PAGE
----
Stephen had preformed miraculous signs and argued for the Christian faith ( 6:8-10 ).
Jews from North Africa had made false allegations of blasphemy against him ( 6:11 ). They said that Jesus claimed he would destroy the Temple and change the customs of Moses ( 6:14 ). This resulted in Stephen being brought before the Sanhedrin, the ruling Jewish council.
Stephen replied that Moses prophesied about Jesus and that Jesus fulfils the Law. Not only that but God does not live in a temple.
Stephen went on to point out that the Israelites had throughout their history persecuted the prophets, and now they had killed Jesus the Messiah. We then come to our reading for today from Acts.
As the Jews rushed at Stephen he had a vision of Jesus standing at the right hand of God. Welcoming him into heaven. Just as Stephen had confessed Jesus before the Sanhedrin. So Jesus was now confessing that Stephen was his follower before God the Father.
Jesus said ( Mark 8:38 ) : "If anyone is ashamed of me and my words in this adulterous and sinful generation, the Son of Man will be ashamed of him when he comes in his Father's glory with the holy angels."
The O.T. law, Deut 17:7, said that a blasphemer should be taken outside the city and stoned to death. The witnesses to the blasphemy should be the first to throw the stones. However, Roman law did not allow this, so Stephen's killing was the result of mob violence
There are several parallels between the death of Jesus, and that of Stephen.
1) The false evidence of blasphemy.
2) Their words. Each one committed their spirit into God's care, and each one prayed for forgiveness for the ones who were killing them.
Stephen's words and his forgiveness were inspired by the forgiveness that he had received from Christ.
Dr Barnado was a medical student in east London. He went to a public house to sell Bibles, but many inside were already drunk beyond reason and started to attack him. He was flung to the ground, a table placed upon his prostrate body, and the pub clientele danced on it. He was removed unconscious, bruised from head to foot with two broken ribs. The police heard of this and wanted to prosecute the ringleaders. Barnado refused to cooperate saying, " I have begun with the gospel, and I am determined not to end with the law."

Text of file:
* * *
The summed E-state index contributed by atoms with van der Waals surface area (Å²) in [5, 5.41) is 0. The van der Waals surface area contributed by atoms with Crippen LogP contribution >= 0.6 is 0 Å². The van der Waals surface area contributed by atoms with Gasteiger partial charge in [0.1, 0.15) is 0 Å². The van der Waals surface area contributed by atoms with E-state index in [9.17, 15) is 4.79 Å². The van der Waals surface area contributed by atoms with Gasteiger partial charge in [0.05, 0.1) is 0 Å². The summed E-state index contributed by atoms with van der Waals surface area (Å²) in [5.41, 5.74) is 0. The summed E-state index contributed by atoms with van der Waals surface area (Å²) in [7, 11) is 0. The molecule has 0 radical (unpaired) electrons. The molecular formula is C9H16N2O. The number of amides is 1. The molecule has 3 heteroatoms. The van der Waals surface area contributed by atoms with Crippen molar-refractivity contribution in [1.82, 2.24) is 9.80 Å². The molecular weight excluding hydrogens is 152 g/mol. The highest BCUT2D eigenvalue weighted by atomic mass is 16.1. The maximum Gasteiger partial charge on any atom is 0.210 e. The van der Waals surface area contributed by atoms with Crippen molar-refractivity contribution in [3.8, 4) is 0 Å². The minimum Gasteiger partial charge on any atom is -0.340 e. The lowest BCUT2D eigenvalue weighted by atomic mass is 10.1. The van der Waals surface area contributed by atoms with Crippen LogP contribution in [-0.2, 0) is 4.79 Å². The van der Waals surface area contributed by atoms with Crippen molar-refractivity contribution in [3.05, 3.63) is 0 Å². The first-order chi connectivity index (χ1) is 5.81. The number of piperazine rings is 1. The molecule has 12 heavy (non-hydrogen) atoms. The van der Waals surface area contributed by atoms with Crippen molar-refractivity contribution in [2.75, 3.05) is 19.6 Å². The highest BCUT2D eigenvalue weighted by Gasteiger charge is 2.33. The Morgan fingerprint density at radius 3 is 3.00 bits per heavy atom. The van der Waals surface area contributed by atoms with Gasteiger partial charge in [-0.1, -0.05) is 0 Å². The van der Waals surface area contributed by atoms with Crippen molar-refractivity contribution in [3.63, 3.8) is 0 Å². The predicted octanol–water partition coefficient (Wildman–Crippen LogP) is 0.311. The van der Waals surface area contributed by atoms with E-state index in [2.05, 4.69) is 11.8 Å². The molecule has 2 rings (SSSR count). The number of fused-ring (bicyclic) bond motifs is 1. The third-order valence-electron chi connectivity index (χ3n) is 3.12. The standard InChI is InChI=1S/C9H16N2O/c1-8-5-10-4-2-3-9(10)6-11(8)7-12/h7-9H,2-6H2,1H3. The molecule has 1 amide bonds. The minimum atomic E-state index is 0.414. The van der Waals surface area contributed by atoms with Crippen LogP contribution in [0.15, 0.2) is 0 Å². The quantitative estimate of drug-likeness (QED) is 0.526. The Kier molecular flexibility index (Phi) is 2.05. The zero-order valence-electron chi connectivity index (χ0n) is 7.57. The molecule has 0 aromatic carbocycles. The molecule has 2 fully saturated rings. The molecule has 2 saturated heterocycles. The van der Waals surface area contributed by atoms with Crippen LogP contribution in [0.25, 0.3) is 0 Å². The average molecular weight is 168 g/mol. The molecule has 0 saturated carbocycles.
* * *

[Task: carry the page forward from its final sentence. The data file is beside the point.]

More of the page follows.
Many of us, I guess would have been tempted in such a situation to help the police. To forgive can seem unnatural. We have a sense of justice that says that someone should pay for the wrong that they do. But if we rely upon the law, then we condemn ourselves. We can only rely upon God, and the undeserved forgiveness that he gives us through Jesus. Something that we celebrate and proclaim in our Holy Communion Service.
I his book "Sit, Walk, Stand," Watchman Nee relates an encounter that he had with an engineer who is a Christian. The engineer had been away from home with his job and during his absence his wife was unfaithful with his best friend. So he lost his wife, two children and best friend. He tried to forgive them but found himself full of hate. Every day he tried to forgive them, and every day he failed. He asked Watchman Nee what to do.
"Do nothing at all", came the reply.
"What do you mean ?" asked the man. "Am I to continue to hate them ?"
Nee said to him, "The solution to the problem lies here, that when the Lord Jesus dies for you on the cross he not only bore your sins away, but he bore you away too. When he was crucified your old man was crucified in him. So that the unforgiving you, who cannot love those who have wronged you, has been taken right out of the way in his death. God has dealt with the situation on the cross, and there is nothing left for you to deal with. Just say to him 'Lord, I cannot love and I give up trying, but I count on your perfect love. I cannot forgive but I trust you to forgive instead of me, and to do henceforth in me.'